Agroecology is a dynamic concept that has gained prominence in scientific, agricultural and political discourse in recent years. It is increasingly promoted as being able to contribute to transforming food systems by applying ecological principles to agriculture and ensuring a regenerative use of natural resources and ecosystem services while also addressing the need for socially equitable food systems within which people can exercise choice over what they eat and how and where it is produced.
Agroecology embraces a science, a set of practices and a social movement and has evolved over recent decades to expand in scope from a focus on fields and farms to encompass whole agriculture and food systems. It now represents a transdisciplinary field that includes all the ecological, sociocultural, technological, economic and political dimensions of food systems, from production to consumption.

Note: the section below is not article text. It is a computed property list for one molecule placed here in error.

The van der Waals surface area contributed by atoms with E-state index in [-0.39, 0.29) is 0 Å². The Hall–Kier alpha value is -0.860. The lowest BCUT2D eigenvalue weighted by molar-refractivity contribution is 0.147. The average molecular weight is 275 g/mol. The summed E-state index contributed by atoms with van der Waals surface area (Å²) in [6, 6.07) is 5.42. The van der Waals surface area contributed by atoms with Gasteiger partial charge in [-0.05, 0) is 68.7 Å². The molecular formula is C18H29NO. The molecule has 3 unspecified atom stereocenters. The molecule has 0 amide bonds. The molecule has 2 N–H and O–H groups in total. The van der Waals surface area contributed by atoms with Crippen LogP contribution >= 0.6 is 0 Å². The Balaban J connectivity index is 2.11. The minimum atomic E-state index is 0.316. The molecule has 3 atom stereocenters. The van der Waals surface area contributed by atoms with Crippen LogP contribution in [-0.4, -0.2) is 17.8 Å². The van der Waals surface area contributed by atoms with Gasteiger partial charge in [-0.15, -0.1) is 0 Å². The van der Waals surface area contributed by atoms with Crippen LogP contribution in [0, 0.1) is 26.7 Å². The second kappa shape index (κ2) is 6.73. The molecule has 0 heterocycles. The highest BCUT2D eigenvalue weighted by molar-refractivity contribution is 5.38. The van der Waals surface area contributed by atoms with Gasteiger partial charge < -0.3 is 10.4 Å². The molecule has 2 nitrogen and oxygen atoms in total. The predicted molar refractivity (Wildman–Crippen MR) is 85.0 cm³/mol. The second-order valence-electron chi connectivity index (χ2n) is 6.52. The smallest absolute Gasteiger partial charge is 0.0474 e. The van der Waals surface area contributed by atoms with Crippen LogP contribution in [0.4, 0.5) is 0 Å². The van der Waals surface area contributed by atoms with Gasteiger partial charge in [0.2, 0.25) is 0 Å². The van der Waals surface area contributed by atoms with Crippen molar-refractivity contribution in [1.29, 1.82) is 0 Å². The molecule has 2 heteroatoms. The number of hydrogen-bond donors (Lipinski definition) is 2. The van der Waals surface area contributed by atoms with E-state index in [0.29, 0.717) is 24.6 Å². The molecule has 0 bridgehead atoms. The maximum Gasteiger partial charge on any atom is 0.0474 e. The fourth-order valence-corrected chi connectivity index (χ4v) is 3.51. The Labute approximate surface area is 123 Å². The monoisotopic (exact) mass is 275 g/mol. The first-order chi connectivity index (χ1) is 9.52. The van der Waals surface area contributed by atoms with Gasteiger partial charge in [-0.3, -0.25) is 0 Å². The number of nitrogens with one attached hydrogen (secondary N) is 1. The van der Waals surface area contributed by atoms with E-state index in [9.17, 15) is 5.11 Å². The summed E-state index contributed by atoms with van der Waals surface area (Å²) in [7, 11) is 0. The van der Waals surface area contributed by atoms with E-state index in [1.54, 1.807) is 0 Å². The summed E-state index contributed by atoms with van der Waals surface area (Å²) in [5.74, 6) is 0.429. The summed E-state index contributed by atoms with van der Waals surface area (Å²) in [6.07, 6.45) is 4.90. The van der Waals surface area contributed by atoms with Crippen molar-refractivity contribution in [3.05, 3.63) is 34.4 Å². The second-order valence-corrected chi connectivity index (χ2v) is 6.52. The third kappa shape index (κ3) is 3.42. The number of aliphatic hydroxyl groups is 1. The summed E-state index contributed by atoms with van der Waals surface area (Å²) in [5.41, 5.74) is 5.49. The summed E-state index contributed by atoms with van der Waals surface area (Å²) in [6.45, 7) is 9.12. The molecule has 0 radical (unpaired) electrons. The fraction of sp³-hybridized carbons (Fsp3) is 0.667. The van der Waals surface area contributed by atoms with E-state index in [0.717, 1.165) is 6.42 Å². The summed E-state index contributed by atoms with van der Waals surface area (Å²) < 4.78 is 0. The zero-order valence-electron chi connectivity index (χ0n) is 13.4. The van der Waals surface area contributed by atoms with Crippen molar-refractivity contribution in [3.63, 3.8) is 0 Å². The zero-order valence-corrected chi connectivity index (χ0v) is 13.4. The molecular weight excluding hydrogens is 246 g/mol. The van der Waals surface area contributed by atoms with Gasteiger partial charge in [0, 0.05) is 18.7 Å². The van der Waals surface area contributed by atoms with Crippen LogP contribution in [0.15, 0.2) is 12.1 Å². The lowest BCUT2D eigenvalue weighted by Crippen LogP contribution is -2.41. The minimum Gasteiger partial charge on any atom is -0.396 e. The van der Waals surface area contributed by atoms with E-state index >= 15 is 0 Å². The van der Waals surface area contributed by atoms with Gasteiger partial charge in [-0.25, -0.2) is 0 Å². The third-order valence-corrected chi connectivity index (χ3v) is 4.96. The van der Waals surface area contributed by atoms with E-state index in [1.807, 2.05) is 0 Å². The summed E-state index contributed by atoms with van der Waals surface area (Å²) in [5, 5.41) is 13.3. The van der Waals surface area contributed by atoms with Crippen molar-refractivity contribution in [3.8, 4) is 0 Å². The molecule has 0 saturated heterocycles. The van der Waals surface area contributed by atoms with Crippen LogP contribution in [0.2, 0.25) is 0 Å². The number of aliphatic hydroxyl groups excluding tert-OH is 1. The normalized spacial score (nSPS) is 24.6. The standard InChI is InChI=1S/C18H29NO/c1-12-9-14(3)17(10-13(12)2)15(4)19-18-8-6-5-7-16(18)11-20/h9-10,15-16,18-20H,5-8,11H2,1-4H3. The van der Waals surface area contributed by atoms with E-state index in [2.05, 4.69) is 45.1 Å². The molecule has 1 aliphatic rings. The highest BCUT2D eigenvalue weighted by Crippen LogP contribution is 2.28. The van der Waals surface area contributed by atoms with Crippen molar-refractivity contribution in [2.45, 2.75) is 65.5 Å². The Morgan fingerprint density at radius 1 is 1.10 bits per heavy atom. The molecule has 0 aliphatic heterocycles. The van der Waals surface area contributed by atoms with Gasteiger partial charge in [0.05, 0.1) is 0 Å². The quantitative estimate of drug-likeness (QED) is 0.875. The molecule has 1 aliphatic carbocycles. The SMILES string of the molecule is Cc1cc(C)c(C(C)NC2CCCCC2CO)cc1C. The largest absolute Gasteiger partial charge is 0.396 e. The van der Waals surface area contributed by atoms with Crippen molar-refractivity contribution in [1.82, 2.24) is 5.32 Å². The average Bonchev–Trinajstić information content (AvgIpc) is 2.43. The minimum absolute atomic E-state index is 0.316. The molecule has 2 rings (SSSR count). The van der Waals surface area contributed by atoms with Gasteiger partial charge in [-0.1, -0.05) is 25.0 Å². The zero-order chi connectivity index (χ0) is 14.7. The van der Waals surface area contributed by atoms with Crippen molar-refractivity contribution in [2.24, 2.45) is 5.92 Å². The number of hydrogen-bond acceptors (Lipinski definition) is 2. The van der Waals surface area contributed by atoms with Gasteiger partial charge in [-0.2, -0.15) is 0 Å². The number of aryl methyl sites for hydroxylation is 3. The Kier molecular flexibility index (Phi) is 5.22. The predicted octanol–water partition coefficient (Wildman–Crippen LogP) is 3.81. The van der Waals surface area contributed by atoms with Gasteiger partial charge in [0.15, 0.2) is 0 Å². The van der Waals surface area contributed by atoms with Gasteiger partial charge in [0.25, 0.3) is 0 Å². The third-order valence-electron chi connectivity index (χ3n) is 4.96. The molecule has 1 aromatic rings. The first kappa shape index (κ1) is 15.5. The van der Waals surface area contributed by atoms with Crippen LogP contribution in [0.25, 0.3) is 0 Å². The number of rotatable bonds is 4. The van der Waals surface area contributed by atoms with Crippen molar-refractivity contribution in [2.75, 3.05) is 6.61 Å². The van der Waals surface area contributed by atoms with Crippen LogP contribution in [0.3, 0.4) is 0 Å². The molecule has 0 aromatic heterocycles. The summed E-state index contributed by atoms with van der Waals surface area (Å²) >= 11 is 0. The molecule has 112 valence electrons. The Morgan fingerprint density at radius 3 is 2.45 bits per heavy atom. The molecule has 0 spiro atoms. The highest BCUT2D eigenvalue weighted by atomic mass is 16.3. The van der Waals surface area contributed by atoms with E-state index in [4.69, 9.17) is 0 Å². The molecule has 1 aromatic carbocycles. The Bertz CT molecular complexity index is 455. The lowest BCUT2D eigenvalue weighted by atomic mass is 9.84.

Soils are the foundation of our terrestrial ecosystems and soil health is crucial to global food production.
Why is soil health a fundamental principle of agroecology? What are the threats to soil health in Europe? What are the levers of change to improve soil health in Europe and worldwide? Discover this facinating topic with Marc-André Selosse, botanist and mycologist, professor at the National Museum of Natural History in Paris
Synergy is the essence of agroecology, as it represents the vital ecological interactions between different elements of the agroecosystem in both time and space.
Instead of focusing on external inputs and specialisation, it relies on the interactions between plants, animals, trees, soil and water to create a system that imitates and reinforces the complexity of nature in order to mitigate climate change, create economic diversity and enhance biodiversity.